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Aircraft Procurement (Europe)

Volume 894: debated on Tuesday 24 June 1975

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asked the Secretary of State for Defence if, in view of recent purchases of American military aircraft by some European NATO countries, he will now initiate a meeting between NATO members within the EEC to discuss the establishment of a policy for production of aircraft within the EEC member countries, for miliary and economic reasons.

The European member nations of NATO will be considering the implication for European defence industries of the recent decisions by four of them to acquire the American F16 aircraft. They will doubtless hold joint consultations, but the precise form and scope of these remains to be considered.

Does the right hon. Gentleman agree that the French tactics in the recent battle for this order tend to show that no single European nation seems able to meet and beat the ruthless competition of the American aircraft manufacturers? If he accepts that, and if he accepts the overriding economic and military importance of a powerful and successful aviation industry, will he now take steps to launch such an initiative as is described in the Question?

First, if the House wants to draw a lesson from the recent exercise, European countries with airframe and aero-engine industries must cooperate, otherwise in future we must buy cheaply off the American shelf. The result will be that the European aircraft industries will gradually wane and will not be able to survive.

Secondly, I am keen to move towards the next stage of the two-way street of moving more defence equipment between American and Europe. To do so satisfactorily, however, the European industrial armaments industry must be prepared to co-operate so as to get more defence equipment from Europe on to the American street.

Will my right hon. Friend explain to me the paradox between the so-called claim of the Common Market that by combining together we should be able to compete with the super-Powers—namely, America and Russia—although here is an example, only days after the referendum result, in which, after 18 years of co-operation, even France and Belgium cannot agree whether this competition should take place or whether they should buy their arms, as was the case with Belgium, from America?

If my hon. Friend were more conversant with the Treaty of Rome he would know that it excludes the consideration of defence problems.

Does the right hon. Gentleman agree that the decision of the Belgian Government concerning the replacement did not appear to correspond with any laid-down operational requirement? The French aircraft appeared to be an interceptor while the American was an inadequate ground attack aircraft. What efforts were made by British industry, or by the Minister's Department, to put forward the advantages of the Jaguar, which exists, or the MRCA, which, though more expensive, would exist on the same time scale as the American aircraft?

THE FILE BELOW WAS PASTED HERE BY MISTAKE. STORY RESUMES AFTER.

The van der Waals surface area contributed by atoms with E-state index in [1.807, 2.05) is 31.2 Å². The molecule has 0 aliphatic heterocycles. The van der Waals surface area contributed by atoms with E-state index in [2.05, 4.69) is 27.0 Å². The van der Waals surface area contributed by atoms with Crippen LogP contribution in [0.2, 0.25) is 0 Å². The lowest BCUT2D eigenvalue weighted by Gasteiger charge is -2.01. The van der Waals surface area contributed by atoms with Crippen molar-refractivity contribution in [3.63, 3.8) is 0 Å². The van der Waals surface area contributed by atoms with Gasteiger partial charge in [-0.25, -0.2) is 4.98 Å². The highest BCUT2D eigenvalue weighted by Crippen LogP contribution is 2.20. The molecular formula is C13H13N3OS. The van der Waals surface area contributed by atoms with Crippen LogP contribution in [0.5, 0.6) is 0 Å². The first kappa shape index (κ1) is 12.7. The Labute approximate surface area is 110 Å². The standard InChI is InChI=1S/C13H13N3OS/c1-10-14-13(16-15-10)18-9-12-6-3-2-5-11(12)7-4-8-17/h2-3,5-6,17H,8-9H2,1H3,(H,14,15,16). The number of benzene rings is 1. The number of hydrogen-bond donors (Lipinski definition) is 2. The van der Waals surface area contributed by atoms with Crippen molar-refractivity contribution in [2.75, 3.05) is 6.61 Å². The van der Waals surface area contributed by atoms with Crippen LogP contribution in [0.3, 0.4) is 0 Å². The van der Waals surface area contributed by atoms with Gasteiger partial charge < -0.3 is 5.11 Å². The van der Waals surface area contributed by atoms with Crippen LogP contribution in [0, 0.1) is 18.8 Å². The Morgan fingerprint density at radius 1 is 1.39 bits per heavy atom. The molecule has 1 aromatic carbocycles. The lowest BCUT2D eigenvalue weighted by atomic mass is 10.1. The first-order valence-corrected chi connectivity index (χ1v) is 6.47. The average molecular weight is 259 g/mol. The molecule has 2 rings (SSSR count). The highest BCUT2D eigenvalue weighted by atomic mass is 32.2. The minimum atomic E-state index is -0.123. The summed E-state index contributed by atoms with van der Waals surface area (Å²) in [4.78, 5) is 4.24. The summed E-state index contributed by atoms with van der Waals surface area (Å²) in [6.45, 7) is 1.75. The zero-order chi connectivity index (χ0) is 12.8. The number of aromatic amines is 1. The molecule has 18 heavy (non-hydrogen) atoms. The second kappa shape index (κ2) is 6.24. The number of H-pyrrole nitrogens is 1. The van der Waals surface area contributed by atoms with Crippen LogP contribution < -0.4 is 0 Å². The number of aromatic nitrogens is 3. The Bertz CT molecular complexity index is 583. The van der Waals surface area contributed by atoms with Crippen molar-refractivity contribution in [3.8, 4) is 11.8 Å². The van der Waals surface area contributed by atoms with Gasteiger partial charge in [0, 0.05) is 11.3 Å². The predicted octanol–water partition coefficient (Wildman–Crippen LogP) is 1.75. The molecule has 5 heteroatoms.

I personally placed the Jaguar aircraft concept before the Eurogroup on two occasions, and the concept of the two-rôle requirement for the F104 replacement came out of the Eurogroup. As the right hon. Gentleman must know, the four NATO nations were looking for an aircraft that would satisfy the two rôles, ground attack and high intercept. The Jaguar will satisfy the former but not the latter. Therefore, the four nations decided that the F16 was better placed to satisfy those two rôles than was the Jaguar or, indeed, the Mirage Fl. The MRCA has a longer time scale of decision, and it would be far too late for the four nations to take a decision. I hope in the next generation, when we have the three-nation trilateral co-operative effort in Europe—Germany, Italy and the United Kingdom—to be able to bring about more standardisation in our aircraft for the NATO Alliance.

Does my right hon. Friend agree that the French would do better for themselves if they were full members of the Eurogroup, as they are fully entitled to be?

As I have indicated, the concept grew out of the Eurogroup. France is entitled to sit as a member of the Eurogroup. I am sorry that there is a vacant chair to be filled. If the French feel that they can play a part in helping us within NATO and the Eurogroup to cope with our common defence requirements, there is a part they can play inside the Eurogroup.

Does the right hon. Gentleman agree that it is more important to preserve and improve Europe's aerospace manufacturing capability than to waste time on announcements of the costly nationalisation of British industry? Will he get his priorities right?

The hon. Gentleman, who as usual is jumping in without having done his homework, must fully realise that even before we came to office there was a proposal on the board for the merger of Hawker Siddeley and BAC. We are only taking the logical step to streamline our industry and make it more competitive, if necessary within Europe, but certainly against the United States.